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State Transition Systems  linear planning  bounded model checking  conditional planning  model checking  state transition description languages: oPDDL.

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Presentation on theme: "State Transition Systems  linear planning  bounded model checking  conditional planning  model checking  state transition description languages: oPDDL."— Presentation transcript:

1 State Transition Systems  linear planning  bounded model checking  conditional planning  model checking  state transition description languages: oPDDL – named transitions, automatic creation of frame axioms, [arithmetic] ox,x’ notation- unnamed transitions, requires explicit frame axioms oSMV – unnamed transitions (by non-deterministic assignment operator), automatic creation of frame axioms, arithmetic

2 Computational Considerations  Features of a problem that influence the choice of algorithm: oSize of state space oNumber of transitions to a relevant state (possibly  ) oType of result required:  Can a state be reached where some property holds?  Will states where some property holds be reached infinitely often?  What is a sequence of transition labels to reach such a state? (sequential plan)  Does some property hold in every reachable state?  What is a control function (mapping from states to transition labels) that guarantees that some property holds in every reachable state? (conditional plan; policy)

3 Towers of Hanoi  For towers of Hanoi, the length of the solution is about the same as the number of states o2 n -1 steps and 3 n states oEach state can be reached in many ways.  It can be solved by explicitly computing the entire set of states, and using some caching scheme so states are only recorded once. oE.g.: (non-symbolic) model checking; state-space linear planner with caching oThis could work up to about 12 disks (3 12  500,000)  Graphplan / SATPLAN / bounded model checking are not well suited to towers of Hanoi, because they do not use caching.

4 Towers of Hanoi: Domain (define (domain hanoi) (:predicates (on ?disk1 ?disk2) (smaller ?disk1 ?disk2) (clear ?disk)) (:action MOVE :parameters(?disk ?source ?dest) :precondition (and (clear ?disk) (on ?disk ?source) (clear ?dest) (smaller ?disk ?dest)) :effect (and (on ?disk ?dest) (not (on ?disk ?source)) (not (clear ?dest)) (clear ?source))))

5 Problem Instance: 4 Disks (define (problem hanoi4) (:domain hanoi) (:length (:parallel 15)) (:objects D1 D2 D3 D4 P1 P2 P3) (:init (on D1 D2) (on D2 D3) (on D3 D4) (on D4 P1) (clear D1) (clear P2) (clear P3) (smaller D1 D2) (smaller D1 D3) (smaller D1 D4) (smaller D1 P1) etc. (:goal (and (on D1 D2) (on D2 D3) (on D3 D4) (on D4 P3))))

6 Solution Time  SAT Solver: Chaff  Solution length given as input DisksSolVarsClausesTime 4151,84733, sec 5316,174183,3431 min 14 sec 66318,528807,178timeout

7 Blocks World  Standard benchmark domain for search algorithms  Robot arm(s) can pick up blocks and stack them on other blocks  Straight stack constraint: at most one block can be on a block; any number can be on the table  Multiple arms operate synchronously in parallel

8 Complexity  Large state space: #blocks !  Plan existence is trivial  NP-complete to find a solution of minimum length oSingle-arm: number of actions oMultiple-arm: number of parallel steps (makespan)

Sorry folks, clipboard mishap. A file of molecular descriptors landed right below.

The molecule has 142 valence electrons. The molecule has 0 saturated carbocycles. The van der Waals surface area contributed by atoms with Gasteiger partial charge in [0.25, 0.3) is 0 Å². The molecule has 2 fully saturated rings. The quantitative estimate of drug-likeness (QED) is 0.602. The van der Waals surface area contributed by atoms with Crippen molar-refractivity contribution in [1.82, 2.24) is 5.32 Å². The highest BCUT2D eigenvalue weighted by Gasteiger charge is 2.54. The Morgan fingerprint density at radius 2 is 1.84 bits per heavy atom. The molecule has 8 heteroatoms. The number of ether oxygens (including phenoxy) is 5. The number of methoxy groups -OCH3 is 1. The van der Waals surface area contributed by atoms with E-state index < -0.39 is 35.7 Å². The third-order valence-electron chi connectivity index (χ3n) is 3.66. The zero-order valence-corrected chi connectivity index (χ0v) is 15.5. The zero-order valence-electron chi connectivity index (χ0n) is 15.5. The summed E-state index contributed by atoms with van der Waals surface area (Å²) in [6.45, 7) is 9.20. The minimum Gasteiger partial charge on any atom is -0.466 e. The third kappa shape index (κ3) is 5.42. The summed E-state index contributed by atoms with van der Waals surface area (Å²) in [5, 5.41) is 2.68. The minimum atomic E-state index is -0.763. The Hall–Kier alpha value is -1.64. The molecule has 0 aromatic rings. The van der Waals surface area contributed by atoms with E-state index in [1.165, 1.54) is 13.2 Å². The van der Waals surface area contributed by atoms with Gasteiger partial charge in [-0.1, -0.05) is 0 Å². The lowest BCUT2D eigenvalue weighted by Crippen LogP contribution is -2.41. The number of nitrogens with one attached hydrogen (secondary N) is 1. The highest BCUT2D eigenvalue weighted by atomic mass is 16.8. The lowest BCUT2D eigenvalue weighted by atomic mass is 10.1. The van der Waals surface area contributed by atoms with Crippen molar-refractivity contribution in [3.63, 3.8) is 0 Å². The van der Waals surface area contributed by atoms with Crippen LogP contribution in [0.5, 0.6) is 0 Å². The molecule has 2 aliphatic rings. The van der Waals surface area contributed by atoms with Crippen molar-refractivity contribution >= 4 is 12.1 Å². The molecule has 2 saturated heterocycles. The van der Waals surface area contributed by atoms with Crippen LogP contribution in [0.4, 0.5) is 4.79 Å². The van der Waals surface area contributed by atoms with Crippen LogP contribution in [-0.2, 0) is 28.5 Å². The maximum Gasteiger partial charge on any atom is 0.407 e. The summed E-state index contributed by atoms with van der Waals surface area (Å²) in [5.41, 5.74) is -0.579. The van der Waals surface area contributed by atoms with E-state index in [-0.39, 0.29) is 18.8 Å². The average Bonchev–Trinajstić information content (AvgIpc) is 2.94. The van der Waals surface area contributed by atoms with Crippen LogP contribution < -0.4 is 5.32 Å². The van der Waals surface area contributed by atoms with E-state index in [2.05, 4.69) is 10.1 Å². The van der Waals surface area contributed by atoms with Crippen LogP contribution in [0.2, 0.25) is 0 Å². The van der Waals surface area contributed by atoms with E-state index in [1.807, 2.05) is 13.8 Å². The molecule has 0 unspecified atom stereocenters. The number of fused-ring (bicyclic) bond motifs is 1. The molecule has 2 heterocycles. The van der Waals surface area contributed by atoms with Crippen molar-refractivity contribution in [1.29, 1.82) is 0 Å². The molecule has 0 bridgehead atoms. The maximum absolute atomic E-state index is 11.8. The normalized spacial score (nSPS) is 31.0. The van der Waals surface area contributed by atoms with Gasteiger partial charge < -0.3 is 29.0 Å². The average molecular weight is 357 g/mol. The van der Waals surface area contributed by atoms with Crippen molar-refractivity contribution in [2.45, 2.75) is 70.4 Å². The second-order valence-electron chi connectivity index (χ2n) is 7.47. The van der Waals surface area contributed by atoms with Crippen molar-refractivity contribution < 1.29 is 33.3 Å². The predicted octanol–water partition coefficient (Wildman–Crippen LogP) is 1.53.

9 State of the Art  Optimal planning: opre-1996: Prodigy, UCPOP, TWEAK: 5 blocks o1996: Graphplan, Satplan: 11 blocks  Blocks world has not been included in the ICAPS planning competition to date o“It is a toy problem, BW does not have the complexity of real world planning.” o“It is too hard, real world problems do not have such complex interactions between goals.”

10 Blocks World in PDDL (:predicates (on ?x ?y) (on-table ?x) (clear ?x) (arm-empty ?a) (holding ?a ?x)) (:action pick-up :parameters (?a ?obj) :precondition (and (clear ?obj) (on-table ?obj) (arm-empty ?a)) :effect (and (not (on-table ?obj)) (not (clear ?obj)) (not (arm-empty ?a)) (holding ?a ?obj)))

11 Blocks World in PDDL (:action put-down :parameters (?a ?obj) :precondition (holding ?a ?obj) :effect (and (not (holding ?a ?obj) (clear ?ob) (arm-empty ?a) (on-table ?obj)))

12 Blocks World in PDDL (:action stack :parameters (?a ?obj ?underobj) :precondition (and (holding ?a ?obj) (clear ?underobj)) :effect (and (not (holding ?a ?obj)) (not (clear ?underobj)) (clear ?obj) (arm-empty ?a) (on ?obj ?underobj)))

13 Blocks World in PDDL (:action unstack :parameters (?a ?sob ?underobj) :precondition (and (on ?obj ?underobj) (clear ?obj) (arm-empty ?a)) :effect (and (holding ?a ?obj) (clear ?underobj) (not (clear ?obj)) (not (arm-empty ?a)) (not (on ?obj ?underobj)))))

14 Problems in PDDL ;;; bw-large-a ;;; ;;; Initial: 3/2/1 5/4 9/8/7/6 ;;; Goal: 1/5 8/9/4 2/3/7/6 (define (problem bw-large-a) (:domain prodigy-bw) (:objects a1 a2) (:init (arm-empty a1) (arm-empty a2) (on 3 2) (on 2 1) etc

15 Results probblocksarmsmax var max clause sol length time a acts 0.5s b112 3,992102, acts 16s c153 13,884472, acts 1m 12s

16 Results  Solver was not given optimal time length  Results include time to create & search all shorter plans, thus proving solution is optimal oProblem A was solved by graph search alone, thus no SAT encoding created  Planner: blackbox version 4.1 oSolver: graphplan for 20 sec, then chaff oHardware: 1.6 GHz Pentium laptop


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